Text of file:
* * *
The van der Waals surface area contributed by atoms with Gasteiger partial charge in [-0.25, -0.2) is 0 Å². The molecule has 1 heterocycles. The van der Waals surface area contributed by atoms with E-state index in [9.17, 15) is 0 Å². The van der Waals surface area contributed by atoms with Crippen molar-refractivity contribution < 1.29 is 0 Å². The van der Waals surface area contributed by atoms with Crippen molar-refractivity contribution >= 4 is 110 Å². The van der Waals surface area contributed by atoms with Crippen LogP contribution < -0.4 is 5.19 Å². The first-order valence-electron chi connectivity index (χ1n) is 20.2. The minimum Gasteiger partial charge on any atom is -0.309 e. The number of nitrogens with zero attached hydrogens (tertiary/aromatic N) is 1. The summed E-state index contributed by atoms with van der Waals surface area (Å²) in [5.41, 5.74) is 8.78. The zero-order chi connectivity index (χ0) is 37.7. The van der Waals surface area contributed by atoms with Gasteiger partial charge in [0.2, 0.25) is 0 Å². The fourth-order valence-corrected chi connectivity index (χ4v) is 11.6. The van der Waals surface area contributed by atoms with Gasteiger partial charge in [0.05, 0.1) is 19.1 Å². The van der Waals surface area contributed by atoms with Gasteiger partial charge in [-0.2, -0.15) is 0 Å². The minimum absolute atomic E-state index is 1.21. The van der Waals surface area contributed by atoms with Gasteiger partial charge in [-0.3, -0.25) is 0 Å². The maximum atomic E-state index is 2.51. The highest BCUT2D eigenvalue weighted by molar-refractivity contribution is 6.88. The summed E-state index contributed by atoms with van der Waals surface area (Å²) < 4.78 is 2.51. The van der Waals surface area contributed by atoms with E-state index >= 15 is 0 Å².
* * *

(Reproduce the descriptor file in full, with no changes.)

The van der Waals surface area contributed by atoms with Gasteiger partial charge in [-0.25, -0.2) is 0 Å². The molecule has 1 heterocycles. The van der Waals surface area contributed by atoms with E-state index in [9.17, 15) is 0 Å². The van der Waals surface area contributed by atoms with Crippen molar-refractivity contribution < 1.29 is 0 Å². The van der Waals surface area contributed by atoms with Crippen molar-refractivity contribution >= 4 is 110 Å². The van der Waals surface area contributed by atoms with Crippen LogP contribution < -0.4 is 5.19 Å². The first-order valence-electron chi connectivity index (χ1n) is 20.2. The minimum Gasteiger partial charge on any atom is -0.309 e. The number of nitrogens with zero attached hydrogens (tertiary/aromatic N) is 1. The summed E-state index contributed by atoms with van der Waals surface area (Å²) in [5.41, 5.74) is 8.78. The zero-order chi connectivity index (χ0) is 37.7. The van der Waals surface area contributed by atoms with Gasteiger partial charge in [0.2, 0.25) is 0 Å². The fourth-order valence-corrected chi connectivity index (χ4v) is 11.6. The van der Waals surface area contributed by atoms with Gasteiger partial charge in [0.05, 0.1) is 19.1 Å². The van der Waals surface area contributed by atoms with Gasteiger partial charge in [-0.2, -0.15) is 0 Å². The minimum absolute atomic E-state index is 1.21. The van der Waals surface area contributed by atoms with Gasteiger partial charge in [-0.3, -0.25) is 0 Å². The maximum atomic E-state index is 2.51. The highest BCUT2D eigenvalue weighted by molar-refractivity contribution is 6.88. The summed E-state index contributed by atoms with van der Waals surface area (Å²) < 4.78 is 2.51. The van der Waals surface area contributed by atoms with E-state index >= 15 is 0 Å².